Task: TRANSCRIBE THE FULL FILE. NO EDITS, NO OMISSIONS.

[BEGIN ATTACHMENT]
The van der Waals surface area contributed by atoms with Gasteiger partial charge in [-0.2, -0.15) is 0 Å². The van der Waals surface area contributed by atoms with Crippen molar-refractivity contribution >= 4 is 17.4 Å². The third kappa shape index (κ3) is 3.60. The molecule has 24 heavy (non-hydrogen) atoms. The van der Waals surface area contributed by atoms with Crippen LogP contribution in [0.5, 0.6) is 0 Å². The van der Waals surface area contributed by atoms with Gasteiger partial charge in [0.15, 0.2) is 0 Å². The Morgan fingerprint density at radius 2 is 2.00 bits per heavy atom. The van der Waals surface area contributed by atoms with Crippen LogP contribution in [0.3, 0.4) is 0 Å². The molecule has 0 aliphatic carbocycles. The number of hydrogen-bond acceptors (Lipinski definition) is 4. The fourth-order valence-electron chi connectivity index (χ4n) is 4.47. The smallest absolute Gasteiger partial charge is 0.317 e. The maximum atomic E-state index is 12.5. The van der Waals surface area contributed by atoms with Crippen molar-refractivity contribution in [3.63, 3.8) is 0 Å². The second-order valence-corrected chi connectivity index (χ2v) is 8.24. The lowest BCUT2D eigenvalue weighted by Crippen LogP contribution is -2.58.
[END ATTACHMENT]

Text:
The van der Waals surface area contributed by atoms with Gasteiger partial charge in [-0.2, -0.15) is 0 Å². The van der Waals surface area contributed by atoms with Crippen molar-refractivity contribution >= 4 is 17.4 Å². The third kappa shape index (κ3) is 3.60. The molecule has 24 heavy (non-hydrogen) atoms. The van der Waals surface area contributed by atoms with Crippen LogP contribution in [0.5, 0.6) is 0 Å². The van der Waals surface area contributed by atoms with Gasteiger partial charge in [0.15, 0.2) is 0 Å². The Morgan fingerprint density at radius 2 is 2.00 bits per heavy atom. The van der Waals surface area contributed by atoms with Crippen LogP contribution in [0.3, 0.4) is 0 Å². The molecule has 0 aliphatic carbocycles. The number of hydrogen-bond acceptors (Lipinski definition) is 4. The fourth-order valence-electron chi connectivity index (χ4n) is 4.47. The smallest absolute Gasteiger partial charge is 0.317 e. The maximum atomic E-state index is 12.5. The van der Waals surface area contributed by atoms with Crippen molar-refractivity contribution in [3.63, 3.8) is 0 Å². The second-order valence-corrected chi connectivity index (χ2v) is 8.24. The lowest BCUT2D eigenvalue weighted by Crippen LogP contribution is -2.58.